Elding the Helperly

How much rude is 30 seconds worth?

I work in midtown Manhattan. Each day, I take an escalator up to street level from a deep subway platform. Standing still, the escalator ride takes about one minute. If you walk the moving steps, the ride will take you about 30 seconds.

Today I noticed a woman: old, a little bent in the spine, slow-moving. She got on the escalator, on the “wrong” side. That means, if you ride on the left side you are expected to walk up. Standing still on the escalator means you should stand on the right. At least that’s the crowd etiquette – I can’t say I’m a fan of it.

But the old, bent woman stood on the wrong side. Halfway up, she got poked several times in the back with an umbrella (lightly, but poked nonetheless), by someone who want to walk up the escalator.

Did I mention that walking up takes about 30 seconds less than not walking up? That means, at worst, on the worst of terrible mornings, you might only might, if you are extremely unfortunate when it comes to such things, just might get stuck behind a stander, and waste 30 seconds of your day.

Which is horrible, of course. I just don’t see it that way.

So she got poked in the back with an umbrella, and the poking continued until she shuffled over to the “right” side of the escalator. Nobody pointed out the problem.

Before I reached the top, I noticed another woman: old, bent, moving slowly, who was painstakingly lowering a luggage cart step-by-step, descending the hundred or so steps (no escalator on the descent during the morning rush hour at this subway station). I know how these things go – I see it every day. Commuters will push past the woman, not thinking of stopping to help. I knew I had to stop this misbehavior.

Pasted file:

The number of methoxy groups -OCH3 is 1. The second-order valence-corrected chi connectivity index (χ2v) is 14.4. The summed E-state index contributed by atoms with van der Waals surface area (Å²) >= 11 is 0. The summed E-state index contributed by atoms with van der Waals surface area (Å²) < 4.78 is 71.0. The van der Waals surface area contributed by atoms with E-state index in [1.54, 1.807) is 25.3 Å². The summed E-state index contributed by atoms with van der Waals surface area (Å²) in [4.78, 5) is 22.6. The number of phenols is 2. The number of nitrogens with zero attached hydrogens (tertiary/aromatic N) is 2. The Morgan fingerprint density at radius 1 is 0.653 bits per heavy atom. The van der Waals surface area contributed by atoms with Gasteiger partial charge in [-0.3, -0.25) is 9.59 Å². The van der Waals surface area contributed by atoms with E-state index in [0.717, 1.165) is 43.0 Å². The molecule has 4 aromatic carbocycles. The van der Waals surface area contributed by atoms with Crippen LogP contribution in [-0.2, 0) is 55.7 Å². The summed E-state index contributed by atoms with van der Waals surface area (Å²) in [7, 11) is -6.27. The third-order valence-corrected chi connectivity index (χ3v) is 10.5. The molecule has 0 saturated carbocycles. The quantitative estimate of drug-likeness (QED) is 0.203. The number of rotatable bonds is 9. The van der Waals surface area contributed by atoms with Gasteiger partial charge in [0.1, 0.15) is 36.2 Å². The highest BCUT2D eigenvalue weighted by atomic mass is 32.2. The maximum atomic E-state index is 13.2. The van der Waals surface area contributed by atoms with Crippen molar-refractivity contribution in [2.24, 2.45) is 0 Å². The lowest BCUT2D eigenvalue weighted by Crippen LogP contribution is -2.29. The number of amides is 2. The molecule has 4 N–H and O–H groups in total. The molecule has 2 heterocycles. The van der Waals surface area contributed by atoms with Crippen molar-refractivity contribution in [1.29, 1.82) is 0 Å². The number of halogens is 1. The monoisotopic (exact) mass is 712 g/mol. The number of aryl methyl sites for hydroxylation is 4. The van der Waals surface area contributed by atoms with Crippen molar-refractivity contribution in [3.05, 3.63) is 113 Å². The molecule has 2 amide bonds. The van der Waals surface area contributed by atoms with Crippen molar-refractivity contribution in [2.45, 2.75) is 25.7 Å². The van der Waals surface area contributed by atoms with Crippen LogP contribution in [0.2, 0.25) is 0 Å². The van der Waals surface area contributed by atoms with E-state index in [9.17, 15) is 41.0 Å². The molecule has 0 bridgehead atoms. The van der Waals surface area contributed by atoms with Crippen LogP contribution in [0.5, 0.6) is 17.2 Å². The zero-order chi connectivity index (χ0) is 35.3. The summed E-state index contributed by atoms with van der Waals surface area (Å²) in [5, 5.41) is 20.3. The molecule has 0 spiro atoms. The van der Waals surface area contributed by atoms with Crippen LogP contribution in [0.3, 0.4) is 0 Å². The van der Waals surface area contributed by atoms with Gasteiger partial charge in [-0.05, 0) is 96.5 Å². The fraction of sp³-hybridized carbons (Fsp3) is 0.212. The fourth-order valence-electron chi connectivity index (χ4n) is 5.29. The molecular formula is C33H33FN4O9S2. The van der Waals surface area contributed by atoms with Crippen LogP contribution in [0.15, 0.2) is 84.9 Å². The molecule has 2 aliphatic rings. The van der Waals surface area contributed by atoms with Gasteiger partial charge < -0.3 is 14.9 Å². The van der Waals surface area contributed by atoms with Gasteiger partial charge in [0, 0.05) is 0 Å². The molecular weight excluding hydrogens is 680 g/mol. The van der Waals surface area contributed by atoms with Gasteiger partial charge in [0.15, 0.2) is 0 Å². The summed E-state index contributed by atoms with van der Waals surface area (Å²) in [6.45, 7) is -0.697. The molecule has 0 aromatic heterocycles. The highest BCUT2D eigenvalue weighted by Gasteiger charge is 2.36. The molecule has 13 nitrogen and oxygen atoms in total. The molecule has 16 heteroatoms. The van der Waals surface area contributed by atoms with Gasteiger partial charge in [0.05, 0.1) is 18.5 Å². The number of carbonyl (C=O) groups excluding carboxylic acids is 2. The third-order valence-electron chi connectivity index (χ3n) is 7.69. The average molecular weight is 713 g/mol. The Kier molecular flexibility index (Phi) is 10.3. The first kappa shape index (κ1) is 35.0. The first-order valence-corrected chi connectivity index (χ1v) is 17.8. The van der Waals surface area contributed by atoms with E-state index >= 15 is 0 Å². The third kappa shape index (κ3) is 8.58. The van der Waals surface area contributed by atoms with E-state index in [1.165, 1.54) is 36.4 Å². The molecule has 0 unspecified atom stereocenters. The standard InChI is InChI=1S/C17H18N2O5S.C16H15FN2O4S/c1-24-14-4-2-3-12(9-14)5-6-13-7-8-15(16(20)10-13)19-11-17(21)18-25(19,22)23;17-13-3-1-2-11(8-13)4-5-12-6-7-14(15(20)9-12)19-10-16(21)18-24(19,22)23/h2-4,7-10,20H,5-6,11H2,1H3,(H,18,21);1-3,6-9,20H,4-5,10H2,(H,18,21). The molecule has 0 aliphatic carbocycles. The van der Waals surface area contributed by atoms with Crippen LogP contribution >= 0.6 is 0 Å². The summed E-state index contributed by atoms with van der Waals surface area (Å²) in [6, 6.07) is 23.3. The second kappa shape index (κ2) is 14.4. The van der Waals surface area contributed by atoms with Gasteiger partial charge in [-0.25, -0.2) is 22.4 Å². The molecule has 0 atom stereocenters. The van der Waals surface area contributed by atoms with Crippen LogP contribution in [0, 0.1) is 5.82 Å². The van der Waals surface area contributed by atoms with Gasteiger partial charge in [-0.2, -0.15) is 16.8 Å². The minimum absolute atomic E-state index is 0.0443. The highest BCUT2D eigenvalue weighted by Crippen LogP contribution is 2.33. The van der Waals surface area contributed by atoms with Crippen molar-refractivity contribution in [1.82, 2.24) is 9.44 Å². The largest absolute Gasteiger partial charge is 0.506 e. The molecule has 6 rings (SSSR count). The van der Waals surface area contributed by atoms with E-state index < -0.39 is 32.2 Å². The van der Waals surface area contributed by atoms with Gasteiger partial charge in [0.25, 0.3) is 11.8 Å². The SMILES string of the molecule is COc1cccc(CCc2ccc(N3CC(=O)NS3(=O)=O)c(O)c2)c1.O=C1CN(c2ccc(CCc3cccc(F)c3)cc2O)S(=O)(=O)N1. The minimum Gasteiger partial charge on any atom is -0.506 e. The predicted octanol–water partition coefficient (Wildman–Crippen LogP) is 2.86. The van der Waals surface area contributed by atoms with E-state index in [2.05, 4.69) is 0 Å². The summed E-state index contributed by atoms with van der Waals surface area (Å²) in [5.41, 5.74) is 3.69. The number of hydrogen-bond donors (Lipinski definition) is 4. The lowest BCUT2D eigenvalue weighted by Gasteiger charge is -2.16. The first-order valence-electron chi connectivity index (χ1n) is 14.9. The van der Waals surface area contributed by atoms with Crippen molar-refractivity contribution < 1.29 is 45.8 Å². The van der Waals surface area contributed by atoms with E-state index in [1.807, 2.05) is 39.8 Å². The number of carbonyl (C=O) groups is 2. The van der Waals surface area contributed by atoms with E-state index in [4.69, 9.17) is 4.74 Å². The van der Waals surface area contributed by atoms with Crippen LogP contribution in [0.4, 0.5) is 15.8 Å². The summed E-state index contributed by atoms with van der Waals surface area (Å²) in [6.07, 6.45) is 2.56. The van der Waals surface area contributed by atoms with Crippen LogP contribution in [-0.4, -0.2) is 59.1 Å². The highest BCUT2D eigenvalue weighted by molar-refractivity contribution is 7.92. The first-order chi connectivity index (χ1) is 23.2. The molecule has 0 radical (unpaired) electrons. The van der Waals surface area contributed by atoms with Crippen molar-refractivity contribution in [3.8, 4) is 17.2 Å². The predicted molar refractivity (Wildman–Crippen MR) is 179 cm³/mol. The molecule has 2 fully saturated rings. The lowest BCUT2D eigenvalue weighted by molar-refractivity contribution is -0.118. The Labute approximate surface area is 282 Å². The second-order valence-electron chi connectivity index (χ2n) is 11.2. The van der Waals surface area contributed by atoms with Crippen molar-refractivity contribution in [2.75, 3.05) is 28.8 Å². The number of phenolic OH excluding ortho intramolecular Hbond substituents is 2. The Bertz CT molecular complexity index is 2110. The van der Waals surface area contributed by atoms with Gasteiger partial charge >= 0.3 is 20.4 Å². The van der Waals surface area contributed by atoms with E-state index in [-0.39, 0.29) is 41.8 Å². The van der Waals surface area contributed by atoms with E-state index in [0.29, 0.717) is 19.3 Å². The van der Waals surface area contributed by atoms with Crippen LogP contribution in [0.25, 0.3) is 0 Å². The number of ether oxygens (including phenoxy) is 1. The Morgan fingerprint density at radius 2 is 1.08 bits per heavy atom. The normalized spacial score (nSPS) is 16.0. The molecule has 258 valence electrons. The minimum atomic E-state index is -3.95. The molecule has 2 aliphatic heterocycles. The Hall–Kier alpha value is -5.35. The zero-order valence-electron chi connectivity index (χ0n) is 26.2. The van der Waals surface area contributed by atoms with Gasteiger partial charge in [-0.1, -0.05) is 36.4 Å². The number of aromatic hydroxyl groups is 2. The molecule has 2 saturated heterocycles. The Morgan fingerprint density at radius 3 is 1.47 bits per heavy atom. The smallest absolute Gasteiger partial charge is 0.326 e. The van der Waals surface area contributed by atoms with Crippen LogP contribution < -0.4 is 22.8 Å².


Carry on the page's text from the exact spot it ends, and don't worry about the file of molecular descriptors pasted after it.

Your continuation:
So I get to the top of my own escalator ascent, antsy now, since I am wanting to go help the old, bent, slow-moving descending luggage-carrying woman before she has to go very far. I rush over there and – amazing! Someone has stopped, and is helping her.

It was breathtakingly unusual, for this part of town.

This evening, I stopped at (ahem!) McDonald’s, for a snack wrap. A woman with a walker was trying to order a medium coke and fish ‘n chips. She takes her order (sort of..) and starts moving toward a table. The restaurant is filled with staff and even a manager, none of whom offer to help. A traffic cop stands nearby, and does not offer to help. Of course I’m going to offer to help, but why does not anyone else?

This is one of the reasons I now live in the suburbs.

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